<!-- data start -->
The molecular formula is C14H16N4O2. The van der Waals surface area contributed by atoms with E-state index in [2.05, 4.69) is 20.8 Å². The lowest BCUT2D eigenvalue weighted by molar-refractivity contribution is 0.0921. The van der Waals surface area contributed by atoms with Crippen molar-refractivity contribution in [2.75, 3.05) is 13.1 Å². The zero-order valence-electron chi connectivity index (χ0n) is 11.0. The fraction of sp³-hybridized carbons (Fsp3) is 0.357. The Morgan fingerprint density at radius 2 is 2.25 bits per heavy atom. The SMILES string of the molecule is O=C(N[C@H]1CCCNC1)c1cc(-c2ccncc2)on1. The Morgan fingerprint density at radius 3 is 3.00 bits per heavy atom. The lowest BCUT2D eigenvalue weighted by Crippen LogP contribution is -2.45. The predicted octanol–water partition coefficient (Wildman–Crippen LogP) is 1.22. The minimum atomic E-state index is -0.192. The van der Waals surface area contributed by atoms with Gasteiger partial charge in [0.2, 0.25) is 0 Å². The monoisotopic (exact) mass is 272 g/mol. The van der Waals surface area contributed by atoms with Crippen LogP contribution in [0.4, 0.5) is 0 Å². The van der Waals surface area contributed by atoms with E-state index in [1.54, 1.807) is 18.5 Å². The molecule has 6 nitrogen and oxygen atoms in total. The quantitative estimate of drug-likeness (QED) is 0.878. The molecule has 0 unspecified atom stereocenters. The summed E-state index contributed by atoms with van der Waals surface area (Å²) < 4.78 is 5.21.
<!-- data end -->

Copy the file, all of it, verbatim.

The molecular formula is C14H16N4O2. The van der Waals surface area contributed by atoms with E-state index in [2.05, 4.69) is 20.8 Å². The lowest BCUT2D eigenvalue weighted by molar-refractivity contribution is 0.0921. The van der Waals surface area contributed by atoms with Crippen molar-refractivity contribution in [2.75, 3.05) is 13.1 Å². The zero-order valence-electron chi connectivity index (χ0n) is 11.0. The fraction of sp³-hybridized carbons (Fsp3) is 0.357. The Morgan fingerprint density at radius 2 is 2.25 bits per heavy atom. The SMILES string of the molecule is O=C(N[C@H]1CCCNC1)c1cc(-c2ccncc2)on1. The Morgan fingerprint density at radius 3 is 3.00 bits per heavy atom. The lowest BCUT2D eigenvalue weighted by Crippen LogP contribution is -2.45. The predicted octanol–water partition coefficient (Wildman–Crippen LogP) is 1.22. The minimum atomic E-state index is -0.192. The van der Waals surface area contributed by atoms with Gasteiger partial charge in [0.2, 0.25) is 0 Å². The monoisotopic (exact) mass is 272 g/mol. The van der Waals surface area contributed by atoms with Crippen LogP contribution in [0.4, 0.5) is 0 Å². The van der Waals surface area contributed by atoms with E-state index in [1.54, 1.807) is 18.5 Å². The molecule has 6 nitrogen and oxygen atoms in total. The quantitative estimate of drug-likeness (QED) is 0.878. The molecule has 0 unspecified atom stereocenters. The summed E-state index contributed by atoms with van der Waals surface area (Å²) < 4.78 is 5.21.